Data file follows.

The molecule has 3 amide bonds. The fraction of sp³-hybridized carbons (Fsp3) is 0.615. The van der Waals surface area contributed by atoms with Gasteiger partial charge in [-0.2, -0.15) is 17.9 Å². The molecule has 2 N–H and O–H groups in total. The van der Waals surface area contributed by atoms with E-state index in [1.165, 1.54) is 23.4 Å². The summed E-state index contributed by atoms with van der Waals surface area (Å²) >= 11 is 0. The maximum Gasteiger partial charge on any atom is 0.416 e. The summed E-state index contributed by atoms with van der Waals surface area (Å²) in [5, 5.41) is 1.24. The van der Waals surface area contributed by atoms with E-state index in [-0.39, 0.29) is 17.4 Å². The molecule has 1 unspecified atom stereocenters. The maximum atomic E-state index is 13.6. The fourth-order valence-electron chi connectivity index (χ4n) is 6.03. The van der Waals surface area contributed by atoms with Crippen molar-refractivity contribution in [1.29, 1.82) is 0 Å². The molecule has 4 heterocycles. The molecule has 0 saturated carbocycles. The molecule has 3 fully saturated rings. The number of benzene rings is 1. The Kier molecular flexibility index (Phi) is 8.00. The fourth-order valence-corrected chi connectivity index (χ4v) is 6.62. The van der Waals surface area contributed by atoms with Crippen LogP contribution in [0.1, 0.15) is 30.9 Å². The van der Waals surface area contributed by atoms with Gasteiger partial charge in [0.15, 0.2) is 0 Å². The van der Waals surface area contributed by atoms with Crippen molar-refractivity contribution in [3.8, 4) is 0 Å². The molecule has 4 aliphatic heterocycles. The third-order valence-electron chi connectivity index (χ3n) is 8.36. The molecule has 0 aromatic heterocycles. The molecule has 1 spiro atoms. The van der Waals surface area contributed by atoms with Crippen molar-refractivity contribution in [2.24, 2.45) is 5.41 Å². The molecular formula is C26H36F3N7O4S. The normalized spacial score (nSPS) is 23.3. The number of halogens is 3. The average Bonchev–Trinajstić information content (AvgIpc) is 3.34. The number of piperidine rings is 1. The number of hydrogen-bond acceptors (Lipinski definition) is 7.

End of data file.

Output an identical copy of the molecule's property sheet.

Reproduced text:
The molecule has 3 amide bonds. The fraction of sp³-hybridized carbons (Fsp3) is 0.615. The van der Waals surface area contributed by atoms with Gasteiger partial charge in [-0.2, -0.15) is 17.9 Å². The molecule has 2 N–H and O–H groups in total. The van der Waals surface area contributed by atoms with E-state index in [1.165, 1.54) is 23.4 Å². The summed E-state index contributed by atoms with van der Waals surface area (Å²) >= 11 is 0. The maximum Gasteiger partial charge on any atom is 0.416 e. The summed E-state index contributed by atoms with van der Waals surface area (Å²) in [5, 5.41) is 1.24. The van der Waals surface area contributed by atoms with E-state index in [-0.39, 0.29) is 17.4 Å². The molecule has 1 unspecified atom stereocenters. The maximum atomic E-state index is 13.6. The fourth-order valence-electron chi connectivity index (χ4n) is 6.03. The van der Waals surface area contributed by atoms with Crippen molar-refractivity contribution in [1.29, 1.82) is 0 Å². The molecule has 4 heterocycles. The molecule has 0 saturated carbocycles. The molecule has 3 fully saturated rings. The number of benzene rings is 1. The Kier molecular flexibility index (Phi) is 8.00. The fourth-order valence-corrected chi connectivity index (χ4v) is 6.62. The van der Waals surface area contributed by atoms with Crippen LogP contribution in [0.1, 0.15) is 30.9 Å². The van der Waals surface area contributed by atoms with Gasteiger partial charge in [0.15, 0.2) is 0 Å². The van der Waals surface area contributed by atoms with Crippen molar-refractivity contribution in [3.8, 4) is 0 Å². The molecule has 4 aliphatic heterocycles. The third-order valence-electron chi connectivity index (χ3n) is 8.36. The molecule has 0 aromatic heterocycles. The molecule has 1 spiro atoms. The van der Waals surface area contributed by atoms with Crippen molar-refractivity contribution in [2.24, 2.45) is 5.41 Å². The molecular formula is C26H36F3N7O4S. The normalized spacial score (nSPS) is 23.3. The number of halogens is 3. The average Bonchev–Trinajstić information content (AvgIpc) is 3.34. The number of piperidine rings is 1. The number of hydrogen-bond acceptors (Lipinski definition) is 7.